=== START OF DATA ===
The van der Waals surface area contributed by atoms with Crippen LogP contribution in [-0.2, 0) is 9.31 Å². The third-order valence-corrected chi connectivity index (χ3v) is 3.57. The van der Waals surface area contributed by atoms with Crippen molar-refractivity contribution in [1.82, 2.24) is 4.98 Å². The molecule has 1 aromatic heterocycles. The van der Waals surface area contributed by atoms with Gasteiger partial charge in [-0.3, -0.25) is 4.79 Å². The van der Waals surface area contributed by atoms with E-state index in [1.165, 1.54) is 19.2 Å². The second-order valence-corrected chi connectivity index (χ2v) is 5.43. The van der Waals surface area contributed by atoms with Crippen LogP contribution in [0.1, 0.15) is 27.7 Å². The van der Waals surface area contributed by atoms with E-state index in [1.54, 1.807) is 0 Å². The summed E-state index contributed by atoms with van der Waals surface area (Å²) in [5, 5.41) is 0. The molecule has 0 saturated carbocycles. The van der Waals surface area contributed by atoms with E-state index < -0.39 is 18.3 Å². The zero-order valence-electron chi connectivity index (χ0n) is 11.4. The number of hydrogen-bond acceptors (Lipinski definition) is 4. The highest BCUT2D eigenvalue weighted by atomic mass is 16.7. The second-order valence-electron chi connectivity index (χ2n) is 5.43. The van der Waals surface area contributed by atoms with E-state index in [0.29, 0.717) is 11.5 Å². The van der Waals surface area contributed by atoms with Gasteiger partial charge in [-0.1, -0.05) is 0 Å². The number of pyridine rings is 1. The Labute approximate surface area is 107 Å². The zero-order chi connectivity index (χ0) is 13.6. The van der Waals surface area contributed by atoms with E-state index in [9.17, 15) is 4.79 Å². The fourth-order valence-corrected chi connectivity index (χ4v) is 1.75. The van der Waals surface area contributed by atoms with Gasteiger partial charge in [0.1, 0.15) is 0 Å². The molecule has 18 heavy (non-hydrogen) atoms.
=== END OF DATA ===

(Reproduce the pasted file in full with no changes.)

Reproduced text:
The van der Waals surface area contributed by atoms with Crippen LogP contribution in [-0.2, 0) is 9.31 Å². The third-order valence-corrected chi connectivity index (χ3v) is 3.57. The van der Waals surface area contributed by atoms with Crippen molar-refractivity contribution in [1.82, 2.24) is 4.98 Å². The molecule has 1 aromatic heterocycles. The van der Waals surface area contributed by atoms with Gasteiger partial charge in [-0.3, -0.25) is 4.79 Å². The van der Waals surface area contributed by atoms with E-state index in [1.165, 1.54) is 19.2 Å². The second-order valence-corrected chi connectivity index (χ2v) is 5.43. The van der Waals surface area contributed by atoms with Crippen LogP contribution in [0.1, 0.15) is 27.7 Å². The van der Waals surface area contributed by atoms with E-state index in [1.54, 1.807) is 0 Å². The summed E-state index contributed by atoms with van der Waals surface area (Å²) in [5, 5.41) is 0. The molecule has 0 saturated carbocycles. The van der Waals surface area contributed by atoms with E-state index < -0.39 is 18.3 Å². The zero-order valence-electron chi connectivity index (χ0n) is 11.4. The number of hydrogen-bond acceptors (Lipinski definition) is 4. The highest BCUT2D eigenvalue weighted by atomic mass is 16.7. The second-order valence-electron chi connectivity index (χ2n) is 5.43. The van der Waals surface area contributed by atoms with E-state index in [0.29, 0.717) is 11.5 Å². The van der Waals surface area contributed by atoms with Gasteiger partial charge in [-0.1, -0.05) is 0 Å². The number of pyridine rings is 1. The Labute approximate surface area is 107 Å². The zero-order chi connectivity index (χ0) is 13.6. The van der Waals surface area contributed by atoms with E-state index in [9.17, 15) is 4.79 Å². The fourth-order valence-corrected chi connectivity index (χ4v) is 1.75. The van der Waals surface area contributed by atoms with Gasteiger partial charge in [0.1, 0.15) is 0 Å². The molecule has 18 heavy (non-hydrogen) atoms.